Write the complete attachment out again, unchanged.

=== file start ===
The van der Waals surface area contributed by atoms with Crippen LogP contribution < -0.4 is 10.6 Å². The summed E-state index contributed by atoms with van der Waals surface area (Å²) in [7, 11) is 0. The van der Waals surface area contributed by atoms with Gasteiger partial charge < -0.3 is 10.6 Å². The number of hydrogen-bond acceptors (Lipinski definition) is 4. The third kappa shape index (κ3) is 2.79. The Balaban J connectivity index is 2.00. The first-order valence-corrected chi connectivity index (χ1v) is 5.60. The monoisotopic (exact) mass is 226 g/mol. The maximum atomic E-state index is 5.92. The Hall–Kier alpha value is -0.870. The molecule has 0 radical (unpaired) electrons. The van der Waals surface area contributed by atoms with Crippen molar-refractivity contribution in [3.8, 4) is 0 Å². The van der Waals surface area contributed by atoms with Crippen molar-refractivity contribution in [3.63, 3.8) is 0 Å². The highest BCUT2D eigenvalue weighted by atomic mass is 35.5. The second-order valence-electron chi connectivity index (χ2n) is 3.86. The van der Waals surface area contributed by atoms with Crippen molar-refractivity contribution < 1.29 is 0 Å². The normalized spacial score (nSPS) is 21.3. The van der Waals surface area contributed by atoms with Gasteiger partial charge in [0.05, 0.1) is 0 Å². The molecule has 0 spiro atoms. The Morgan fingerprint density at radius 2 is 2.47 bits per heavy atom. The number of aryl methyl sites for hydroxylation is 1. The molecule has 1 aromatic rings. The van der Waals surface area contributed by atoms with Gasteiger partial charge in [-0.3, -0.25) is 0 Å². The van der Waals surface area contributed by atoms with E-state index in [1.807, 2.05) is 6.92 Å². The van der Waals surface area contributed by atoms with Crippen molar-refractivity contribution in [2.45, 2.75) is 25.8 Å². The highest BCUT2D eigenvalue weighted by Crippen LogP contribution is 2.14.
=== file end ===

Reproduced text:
The van der Waals surface area contributed by atoms with Crippen LogP contribution < -0.4 is 10.6 Å². The summed E-state index contributed by atoms with van der Waals surface area (Å²) in [7, 11) is 0. The van der Waals surface area contributed by atoms with Gasteiger partial charge < -0.3 is 10.6 Å². The number of hydrogen-bond acceptors (Lipinski definition) is 4. The third kappa shape index (κ3) is 2.79. The Balaban J connectivity index is 2.00. The first-order valence-corrected chi connectivity index (χ1v) is 5.60. The monoisotopic (exact) mass is 226 g/mol. The maximum atomic E-state index is 5.92. The Hall–Kier alpha value is -0.870. The molecule has 0 radical (unpaired) electrons. The van der Waals surface area contributed by atoms with Crippen molar-refractivity contribution in [3.8, 4) is 0 Å². The van der Waals surface area contributed by atoms with Crippen molar-refractivity contribution in [3.63, 3.8) is 0 Å². The highest BCUT2D eigenvalue weighted by atomic mass is 35.5. The second-order valence-electron chi connectivity index (χ2n) is 3.86. The van der Waals surface area contributed by atoms with Crippen molar-refractivity contribution < 1.29 is 0 Å². The normalized spacial score (nSPS) is 21.3. The van der Waals surface area contributed by atoms with Gasteiger partial charge in [0.05, 0.1) is 0 Å². The molecule has 0 spiro atoms. The Morgan fingerprint density at radius 2 is 2.47 bits per heavy atom. The number of aryl methyl sites for hydroxylation is 1. The molecule has 1 aromatic rings. The van der Waals surface area contributed by atoms with Gasteiger partial charge in [-0.3, -0.25) is 0 Å². The van der Waals surface area contributed by atoms with E-state index in [1.807, 2.05) is 6.92 Å². The van der Waals surface area contributed by atoms with Crippen molar-refractivity contribution in [2.45, 2.75) is 25.8 Å². The highest BCUT2D eigenvalue weighted by Crippen LogP contribution is 2.14.